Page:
JPMorgan Doesn’t Have to Provide Lawyer E-Mails in Probe

JPMorgan Chase & Co. (JPM) isn’t required to turn over portions of e-mails sought by U.S. regulators in a probe of potential energy-market manipulation after a judge said they are protected by attorney-client privilege.

U.S. Magistrate Judge Deborah Robinson in Washington yesterday denied a request by the Federal Energy Regulatory Commission to force JPMorgan to provide unredacted copies of 25 e-mails. Robinson said she reviewed the documents and agreed that the redacted portions are confidential communications with JPMorgan’s lawyers.

FERC sued New York-based JPMorgan on July 2 to release the e-mails in an investigation of possible manipulation of power markets in California and the Midwest by J.P. Morgan Ventures Energy Corp. The agency opened the probe last year after complaints from California and Midwest grid operators that JPMorgan’s bidding practices were abusive.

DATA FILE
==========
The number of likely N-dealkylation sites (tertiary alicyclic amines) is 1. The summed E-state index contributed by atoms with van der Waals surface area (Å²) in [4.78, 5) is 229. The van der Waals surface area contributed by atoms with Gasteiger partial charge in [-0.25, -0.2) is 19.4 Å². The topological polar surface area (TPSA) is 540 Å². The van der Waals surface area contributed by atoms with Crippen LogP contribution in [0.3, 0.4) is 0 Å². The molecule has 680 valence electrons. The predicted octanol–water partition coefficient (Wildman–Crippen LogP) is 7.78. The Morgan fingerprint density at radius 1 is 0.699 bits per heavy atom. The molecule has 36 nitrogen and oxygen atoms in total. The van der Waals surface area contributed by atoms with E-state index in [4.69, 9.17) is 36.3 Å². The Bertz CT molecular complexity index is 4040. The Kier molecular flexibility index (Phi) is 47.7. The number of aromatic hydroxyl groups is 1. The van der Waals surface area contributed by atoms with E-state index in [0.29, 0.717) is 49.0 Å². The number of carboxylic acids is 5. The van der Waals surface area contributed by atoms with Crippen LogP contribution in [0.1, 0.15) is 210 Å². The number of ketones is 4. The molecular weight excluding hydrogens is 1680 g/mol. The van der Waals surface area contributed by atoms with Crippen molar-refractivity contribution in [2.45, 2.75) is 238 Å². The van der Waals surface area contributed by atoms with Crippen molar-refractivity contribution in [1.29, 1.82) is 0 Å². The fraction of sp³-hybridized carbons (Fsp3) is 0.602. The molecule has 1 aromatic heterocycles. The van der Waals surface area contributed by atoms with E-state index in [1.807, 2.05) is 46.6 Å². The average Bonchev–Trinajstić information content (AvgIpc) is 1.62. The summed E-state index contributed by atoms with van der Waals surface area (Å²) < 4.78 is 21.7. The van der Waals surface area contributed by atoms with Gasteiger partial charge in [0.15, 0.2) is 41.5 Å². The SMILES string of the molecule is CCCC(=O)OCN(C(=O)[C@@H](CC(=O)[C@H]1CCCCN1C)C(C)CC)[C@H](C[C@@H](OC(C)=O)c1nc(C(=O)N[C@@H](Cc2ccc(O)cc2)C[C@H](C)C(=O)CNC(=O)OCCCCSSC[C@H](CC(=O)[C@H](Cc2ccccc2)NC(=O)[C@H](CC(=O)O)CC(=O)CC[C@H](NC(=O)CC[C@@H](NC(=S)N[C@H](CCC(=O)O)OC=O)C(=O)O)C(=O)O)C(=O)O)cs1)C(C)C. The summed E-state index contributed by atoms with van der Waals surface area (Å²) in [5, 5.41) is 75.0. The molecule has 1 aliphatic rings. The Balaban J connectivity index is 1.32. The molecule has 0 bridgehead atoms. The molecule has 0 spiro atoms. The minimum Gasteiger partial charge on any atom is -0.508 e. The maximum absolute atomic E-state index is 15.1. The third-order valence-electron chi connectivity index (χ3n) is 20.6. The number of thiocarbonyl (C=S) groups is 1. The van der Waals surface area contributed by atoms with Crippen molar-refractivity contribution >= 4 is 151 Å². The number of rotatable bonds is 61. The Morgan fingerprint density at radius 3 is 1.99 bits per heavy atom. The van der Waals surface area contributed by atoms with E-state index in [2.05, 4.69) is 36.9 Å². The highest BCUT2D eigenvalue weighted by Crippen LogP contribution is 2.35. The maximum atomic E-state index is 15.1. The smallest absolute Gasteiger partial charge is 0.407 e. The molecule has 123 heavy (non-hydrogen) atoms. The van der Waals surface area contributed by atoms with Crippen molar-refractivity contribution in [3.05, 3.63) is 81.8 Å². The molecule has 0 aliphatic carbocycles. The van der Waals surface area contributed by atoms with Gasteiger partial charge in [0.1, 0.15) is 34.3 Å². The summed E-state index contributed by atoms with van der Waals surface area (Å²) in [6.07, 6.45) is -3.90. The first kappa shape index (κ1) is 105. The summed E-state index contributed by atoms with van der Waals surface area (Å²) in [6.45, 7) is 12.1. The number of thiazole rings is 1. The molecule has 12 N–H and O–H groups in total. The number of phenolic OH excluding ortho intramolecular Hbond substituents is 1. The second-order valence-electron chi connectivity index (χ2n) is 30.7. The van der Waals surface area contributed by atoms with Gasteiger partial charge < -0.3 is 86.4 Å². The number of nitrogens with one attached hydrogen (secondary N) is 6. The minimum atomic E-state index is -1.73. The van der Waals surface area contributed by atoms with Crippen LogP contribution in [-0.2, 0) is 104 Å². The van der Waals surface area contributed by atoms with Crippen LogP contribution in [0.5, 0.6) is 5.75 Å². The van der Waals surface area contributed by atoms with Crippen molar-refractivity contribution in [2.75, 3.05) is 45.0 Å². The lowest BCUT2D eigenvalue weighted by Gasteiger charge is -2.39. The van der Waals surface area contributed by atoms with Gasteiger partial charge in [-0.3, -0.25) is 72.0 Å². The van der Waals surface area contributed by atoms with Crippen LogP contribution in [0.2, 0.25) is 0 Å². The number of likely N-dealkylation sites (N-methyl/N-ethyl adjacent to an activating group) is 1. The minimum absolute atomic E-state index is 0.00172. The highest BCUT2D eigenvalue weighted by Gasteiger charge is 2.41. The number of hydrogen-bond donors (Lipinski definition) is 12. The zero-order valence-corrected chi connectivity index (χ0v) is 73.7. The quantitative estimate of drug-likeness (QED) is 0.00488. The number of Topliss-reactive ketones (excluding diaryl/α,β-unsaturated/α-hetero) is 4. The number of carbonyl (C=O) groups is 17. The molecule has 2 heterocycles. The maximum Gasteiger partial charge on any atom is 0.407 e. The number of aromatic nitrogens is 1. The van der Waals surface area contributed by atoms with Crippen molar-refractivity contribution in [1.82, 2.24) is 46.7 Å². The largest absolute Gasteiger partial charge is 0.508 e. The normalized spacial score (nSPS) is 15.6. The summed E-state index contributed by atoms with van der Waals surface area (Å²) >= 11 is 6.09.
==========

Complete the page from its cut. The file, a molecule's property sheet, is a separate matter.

Mary O’Driscoll, a spokeswoman for FERC, didn’t immediately return a call yesterday after regular business hours seeking comment on the ruling.

The case is Federal Energy Regulatory Commission v. J.P. Morgan Ventures Energy Corp., 12-mc-352, U.S. District Court, District of Columbia (Washington).

To contact the reporters on this story: Tom Schoenberg in Washington at tschoenberg@bloomberg.net; Edvard Pettersson in Los Angeles at epettersson@bloomberg.net

To contact the editor responsible for this story: Michael Hytha at mhytha@bloomberg.net

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